In the 1950s, Harold Edgerton took a series of amazing pictures of nuclear explosions. This is the detonation, just milliseconds after happening with an exposure time of 1 billionth of a second. You can see the energy of this plasma ball, the energy of the explosion is vaporizing the metal wires holding up the tower, that’s where these glowing spindly legs come from. His work attracted wider and new interest to physical phenomenon simply because he featured something that people couldn’t help but want to look at, a moment you couldn’t witness alone. He famously said the trick to education is to teach in such a way that people only find out they’re learning when it’s too late. Works for me.
So recently I took on the most difficult question ever but also the most requested — how do I know that the colors I see are the same to you? Okay. How do I know that when I look at something red, you don’t look at the same thing and see what I would call green but you call it red because that’s what we’ve always heard and we both agree and go on our separate lives never knowing just how different our perceptions were. There is no such thing as a stupid question but there are questions that make us feel stupid. And this is one of them because there is no way for me to crawl inside someone else’s mind to see the world as they see it. I thought it might be frustrating to my viewers that there really wasn’t a good answer, I couldn’t finish this once and for all.
So I started looking more generally into questions. And the more I read about them and their history, the more I realized that questions might be quite unique to humans, apes that have been taught to use sign language can communicate with us. They can answer complex questions. They can convey novel thoughts and they can express their emotions. But an ape who knows sign language has never been observed to ask a question. Soliciting information from an organism belies this assumption that other organisms in some way have access to information that you don’t that they have different unique intentions or desires. It’s often called the theory of mind and it is incredibly difficult to show that animals have such a thing. But of course we intuitively feel that we do.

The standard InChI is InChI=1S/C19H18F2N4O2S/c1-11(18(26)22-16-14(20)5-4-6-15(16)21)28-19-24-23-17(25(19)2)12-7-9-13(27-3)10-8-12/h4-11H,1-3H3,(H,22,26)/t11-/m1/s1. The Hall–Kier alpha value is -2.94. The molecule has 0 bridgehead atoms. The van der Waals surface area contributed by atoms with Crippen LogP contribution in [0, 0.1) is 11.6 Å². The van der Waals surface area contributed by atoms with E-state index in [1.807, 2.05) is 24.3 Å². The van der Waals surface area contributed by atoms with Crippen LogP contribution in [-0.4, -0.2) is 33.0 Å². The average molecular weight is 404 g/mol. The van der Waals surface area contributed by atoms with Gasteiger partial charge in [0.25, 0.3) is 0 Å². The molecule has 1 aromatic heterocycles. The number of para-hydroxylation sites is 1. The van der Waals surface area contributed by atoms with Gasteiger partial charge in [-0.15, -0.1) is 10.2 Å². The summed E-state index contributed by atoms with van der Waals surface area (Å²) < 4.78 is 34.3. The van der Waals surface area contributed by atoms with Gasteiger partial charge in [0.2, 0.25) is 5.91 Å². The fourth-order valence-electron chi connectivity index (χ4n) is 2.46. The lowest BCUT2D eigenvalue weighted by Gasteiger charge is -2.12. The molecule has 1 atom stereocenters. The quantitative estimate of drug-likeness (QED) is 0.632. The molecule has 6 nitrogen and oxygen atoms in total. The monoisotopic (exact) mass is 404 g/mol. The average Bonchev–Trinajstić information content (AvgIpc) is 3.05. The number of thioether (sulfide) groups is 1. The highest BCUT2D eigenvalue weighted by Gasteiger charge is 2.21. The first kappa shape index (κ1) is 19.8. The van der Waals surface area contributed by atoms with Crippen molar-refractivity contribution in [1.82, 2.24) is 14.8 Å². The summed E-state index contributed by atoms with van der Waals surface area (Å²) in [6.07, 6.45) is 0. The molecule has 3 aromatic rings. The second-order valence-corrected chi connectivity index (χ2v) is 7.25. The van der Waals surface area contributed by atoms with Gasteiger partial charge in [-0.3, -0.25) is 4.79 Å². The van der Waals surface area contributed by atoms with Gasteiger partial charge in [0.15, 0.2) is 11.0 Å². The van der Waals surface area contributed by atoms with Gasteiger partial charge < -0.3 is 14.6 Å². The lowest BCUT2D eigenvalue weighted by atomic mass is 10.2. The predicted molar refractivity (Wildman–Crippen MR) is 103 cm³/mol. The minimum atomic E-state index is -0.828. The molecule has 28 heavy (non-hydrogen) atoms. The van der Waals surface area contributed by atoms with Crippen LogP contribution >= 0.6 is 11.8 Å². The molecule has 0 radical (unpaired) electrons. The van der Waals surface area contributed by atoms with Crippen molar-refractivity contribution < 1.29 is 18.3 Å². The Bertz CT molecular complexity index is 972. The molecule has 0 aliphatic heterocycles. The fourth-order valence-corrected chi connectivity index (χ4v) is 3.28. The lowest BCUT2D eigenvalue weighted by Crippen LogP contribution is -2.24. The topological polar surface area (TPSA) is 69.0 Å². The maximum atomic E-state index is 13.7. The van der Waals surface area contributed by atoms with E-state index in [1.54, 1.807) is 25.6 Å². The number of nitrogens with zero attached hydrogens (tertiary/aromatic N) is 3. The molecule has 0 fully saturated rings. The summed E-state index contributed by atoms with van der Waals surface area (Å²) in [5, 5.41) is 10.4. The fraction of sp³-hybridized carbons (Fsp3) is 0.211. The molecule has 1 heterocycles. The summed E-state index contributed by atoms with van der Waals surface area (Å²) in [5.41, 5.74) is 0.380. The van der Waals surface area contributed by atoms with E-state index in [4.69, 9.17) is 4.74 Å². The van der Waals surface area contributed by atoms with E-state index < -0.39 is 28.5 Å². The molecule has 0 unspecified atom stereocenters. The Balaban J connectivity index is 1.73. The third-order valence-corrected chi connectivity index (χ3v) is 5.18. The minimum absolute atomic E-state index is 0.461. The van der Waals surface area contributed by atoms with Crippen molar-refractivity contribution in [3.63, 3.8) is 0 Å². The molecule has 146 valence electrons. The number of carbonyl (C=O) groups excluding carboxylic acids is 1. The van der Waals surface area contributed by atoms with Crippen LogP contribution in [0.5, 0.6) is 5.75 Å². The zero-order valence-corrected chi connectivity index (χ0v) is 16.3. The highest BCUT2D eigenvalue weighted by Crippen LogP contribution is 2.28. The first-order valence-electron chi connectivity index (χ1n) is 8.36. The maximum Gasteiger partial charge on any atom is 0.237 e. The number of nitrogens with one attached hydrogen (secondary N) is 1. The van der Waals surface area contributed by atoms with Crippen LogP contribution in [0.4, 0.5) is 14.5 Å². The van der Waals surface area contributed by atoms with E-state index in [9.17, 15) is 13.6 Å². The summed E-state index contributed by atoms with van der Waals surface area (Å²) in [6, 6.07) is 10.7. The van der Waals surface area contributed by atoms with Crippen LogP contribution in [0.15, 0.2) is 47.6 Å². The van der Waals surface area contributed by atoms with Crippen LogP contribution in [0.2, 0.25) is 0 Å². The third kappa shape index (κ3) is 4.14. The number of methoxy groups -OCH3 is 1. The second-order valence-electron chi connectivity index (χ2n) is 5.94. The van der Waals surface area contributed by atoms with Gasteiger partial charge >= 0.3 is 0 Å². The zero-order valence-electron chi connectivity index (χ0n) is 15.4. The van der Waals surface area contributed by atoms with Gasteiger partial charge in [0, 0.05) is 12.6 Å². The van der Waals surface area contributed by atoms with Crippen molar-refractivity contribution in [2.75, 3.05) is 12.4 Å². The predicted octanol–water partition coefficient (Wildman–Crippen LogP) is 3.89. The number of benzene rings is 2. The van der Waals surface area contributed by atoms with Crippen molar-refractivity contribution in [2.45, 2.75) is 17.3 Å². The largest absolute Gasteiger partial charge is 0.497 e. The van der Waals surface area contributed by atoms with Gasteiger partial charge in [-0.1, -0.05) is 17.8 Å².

Chimpanzees are clever but they fail a pretty simple seeming test, deciding who to go to, to get food that has been hidden in a room. A person who was literally in the room and saw where the food was hidden or a person who was also in the room but he’s had a bucket on their head all day. So whether or not animals have the capacity to ask questions is still being debated but after reading all of this, I realized that questions are very special. We ask them because it’s fun. Learning things is a fun experience. It’s what Feynman called a kick in the discovery. We also ask questions because learning things allows us to explore what we like and to show off what we know about it, to show who we are.
But we also ask questions because we can, because perhaps uniquely here on earth we know that other people can help. And that’s a great reason to ask more and more questions, to celebrate more and more whys. We all want to be kicked in the discovery. It feels great but we don’t all have a discovery in the same place. Taking the time to find where someone’s discovery is so you can give them a kick there isn’t just about whys, it’s also a very wise thing to do. And as always, thanks for watching.